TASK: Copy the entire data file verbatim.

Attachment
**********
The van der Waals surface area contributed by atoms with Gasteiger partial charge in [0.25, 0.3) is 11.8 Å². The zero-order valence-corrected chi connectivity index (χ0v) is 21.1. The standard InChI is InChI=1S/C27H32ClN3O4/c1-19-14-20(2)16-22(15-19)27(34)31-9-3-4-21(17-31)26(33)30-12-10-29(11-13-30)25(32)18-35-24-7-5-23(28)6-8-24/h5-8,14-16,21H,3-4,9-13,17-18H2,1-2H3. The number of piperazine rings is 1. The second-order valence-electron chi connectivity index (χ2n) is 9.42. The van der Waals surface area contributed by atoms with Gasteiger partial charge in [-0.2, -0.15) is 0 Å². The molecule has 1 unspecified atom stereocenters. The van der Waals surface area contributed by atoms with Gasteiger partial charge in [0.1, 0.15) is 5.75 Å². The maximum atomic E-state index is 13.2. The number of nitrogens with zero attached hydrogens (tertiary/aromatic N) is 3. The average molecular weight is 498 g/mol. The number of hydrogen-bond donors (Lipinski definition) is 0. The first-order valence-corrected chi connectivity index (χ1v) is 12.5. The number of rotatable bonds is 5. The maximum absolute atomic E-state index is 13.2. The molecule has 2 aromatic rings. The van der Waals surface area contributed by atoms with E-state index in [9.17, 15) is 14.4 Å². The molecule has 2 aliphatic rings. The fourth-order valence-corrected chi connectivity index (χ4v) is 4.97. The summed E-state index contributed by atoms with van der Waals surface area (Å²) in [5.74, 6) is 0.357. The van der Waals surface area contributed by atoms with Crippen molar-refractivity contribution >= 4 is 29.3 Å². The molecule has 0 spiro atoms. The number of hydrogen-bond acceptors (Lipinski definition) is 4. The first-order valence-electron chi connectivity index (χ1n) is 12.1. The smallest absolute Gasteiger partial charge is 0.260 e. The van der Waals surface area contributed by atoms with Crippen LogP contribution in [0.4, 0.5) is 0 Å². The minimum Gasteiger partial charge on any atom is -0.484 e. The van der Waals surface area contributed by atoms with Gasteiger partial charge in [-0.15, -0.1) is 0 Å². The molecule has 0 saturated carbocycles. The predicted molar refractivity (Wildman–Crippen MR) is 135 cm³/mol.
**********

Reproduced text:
The van der Waals surface area contributed by atoms with Gasteiger partial charge in [0.25, 0.3) is 11.8 Å². The zero-order valence-corrected chi connectivity index (χ0v) is 21.1. The standard InChI is InChI=1S/C27H32ClN3O4/c1-19-14-20(2)16-22(15-19)27(34)31-9-3-4-21(17-31)26(33)30-12-10-29(11-13-30)25(32)18-35-24-7-5-23(28)6-8-24/h5-8,14-16,21H,3-4,9-13,17-18H2,1-2H3. The number of piperazine rings is 1. The second-order valence-electron chi connectivity index (χ2n) is 9.42. The van der Waals surface area contributed by atoms with Gasteiger partial charge in [-0.2, -0.15) is 0 Å². The molecule has 1 unspecified atom stereocenters. The van der Waals surface area contributed by atoms with Gasteiger partial charge in [0.1, 0.15) is 5.75 Å². The maximum atomic E-state index is 13.2. The number of nitrogens with zero attached hydrogens (tertiary/aromatic N) is 3. The average molecular weight is 498 g/mol. The number of hydrogen-bond donors (Lipinski definition) is 0. The first-order valence-corrected chi connectivity index (χ1v) is 12.5. The number of rotatable bonds is 5. The maximum absolute atomic E-state index is 13.2. The molecule has 2 aromatic rings. The van der Waals surface area contributed by atoms with E-state index in [9.17, 15) is 14.4 Å². The molecule has 2 aliphatic rings. The fourth-order valence-corrected chi connectivity index (χ4v) is 4.97. The summed E-state index contributed by atoms with van der Waals surface area (Å²) in [5.74, 6) is 0.357. The van der Waals surface area contributed by atoms with Crippen molar-refractivity contribution >= 4 is 29.3 Å². The molecule has 0 spiro atoms. The number of hydrogen-bond acceptors (Lipinski definition) is 4. The first-order valence-electron chi connectivity index (χ1n) is 12.1. The smallest absolute Gasteiger partial charge is 0.260 e. The van der Waals surface area contributed by atoms with Crippen LogP contribution in [0.4, 0.5) is 0 Å². The minimum Gasteiger partial charge on any atom is -0.484 e. The van der Waals surface area contributed by atoms with Gasteiger partial charge in [-0.15, -0.1) is 0 Å². The molecule has 0 saturated carbocycles. The predicted molar refractivity (Wildman–Crippen MR) is 135 cm³/mol.